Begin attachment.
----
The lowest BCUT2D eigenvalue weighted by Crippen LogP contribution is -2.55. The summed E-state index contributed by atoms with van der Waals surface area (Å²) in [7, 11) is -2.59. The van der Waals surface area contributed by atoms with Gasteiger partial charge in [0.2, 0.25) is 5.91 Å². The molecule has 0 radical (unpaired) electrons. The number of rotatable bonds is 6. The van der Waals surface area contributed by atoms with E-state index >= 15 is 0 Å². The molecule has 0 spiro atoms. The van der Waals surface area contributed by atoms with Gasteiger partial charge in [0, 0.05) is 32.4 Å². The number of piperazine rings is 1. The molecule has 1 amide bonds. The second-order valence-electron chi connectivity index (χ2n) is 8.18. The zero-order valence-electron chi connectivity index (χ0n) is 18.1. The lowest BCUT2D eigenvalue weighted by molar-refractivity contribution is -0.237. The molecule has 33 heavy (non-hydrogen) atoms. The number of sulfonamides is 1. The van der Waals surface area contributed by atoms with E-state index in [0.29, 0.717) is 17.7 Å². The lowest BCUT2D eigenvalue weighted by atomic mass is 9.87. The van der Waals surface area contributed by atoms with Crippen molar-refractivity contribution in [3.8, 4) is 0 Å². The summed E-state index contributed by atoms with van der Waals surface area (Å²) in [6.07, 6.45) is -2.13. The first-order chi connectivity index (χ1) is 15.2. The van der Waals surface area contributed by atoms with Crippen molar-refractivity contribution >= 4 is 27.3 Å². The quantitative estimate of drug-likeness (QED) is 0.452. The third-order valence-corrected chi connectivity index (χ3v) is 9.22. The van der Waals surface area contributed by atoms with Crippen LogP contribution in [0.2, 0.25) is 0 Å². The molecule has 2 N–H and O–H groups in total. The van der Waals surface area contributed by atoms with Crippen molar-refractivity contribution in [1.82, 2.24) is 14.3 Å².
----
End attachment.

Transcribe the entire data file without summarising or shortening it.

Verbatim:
The lowest BCUT2D eigenvalue weighted by Crippen LogP contribution is -2.55. The summed E-state index contributed by atoms with van der Waals surface area (Å²) in [7, 11) is -2.59. The van der Waals surface area contributed by atoms with Gasteiger partial charge in [0.2, 0.25) is 5.91 Å². The molecule has 0 radical (unpaired) electrons. The number of rotatable bonds is 6. The van der Waals surface area contributed by atoms with E-state index >= 15 is 0 Å². The molecule has 0 spiro atoms. The van der Waals surface area contributed by atoms with Gasteiger partial charge in [0, 0.05) is 32.4 Å². The number of piperazine rings is 1. The molecule has 1 amide bonds. The second-order valence-electron chi connectivity index (χ2n) is 8.18. The zero-order valence-electron chi connectivity index (χ0n) is 18.1. The lowest BCUT2D eigenvalue weighted by molar-refractivity contribution is -0.237. The molecule has 33 heavy (non-hydrogen) atoms. The number of sulfonamides is 1. The van der Waals surface area contributed by atoms with E-state index in [0.29, 0.717) is 17.7 Å². The lowest BCUT2D eigenvalue weighted by atomic mass is 9.87. The van der Waals surface area contributed by atoms with Crippen molar-refractivity contribution in [3.8, 4) is 0 Å². The summed E-state index contributed by atoms with van der Waals surface area (Å²) in [6.07, 6.45) is -2.13. The first-order chi connectivity index (χ1) is 15.2. The van der Waals surface area contributed by atoms with Crippen molar-refractivity contribution >= 4 is 27.3 Å². The quantitative estimate of drug-likeness (QED) is 0.452. The third-order valence-corrected chi connectivity index (χ3v) is 9.22. The van der Waals surface area contributed by atoms with Crippen LogP contribution in [0.2, 0.25) is 0 Å². The molecule has 2 N–H and O–H groups in total. The van der Waals surface area contributed by atoms with Crippen molar-refractivity contribution in [1.82, 2.24) is 14.3 Å².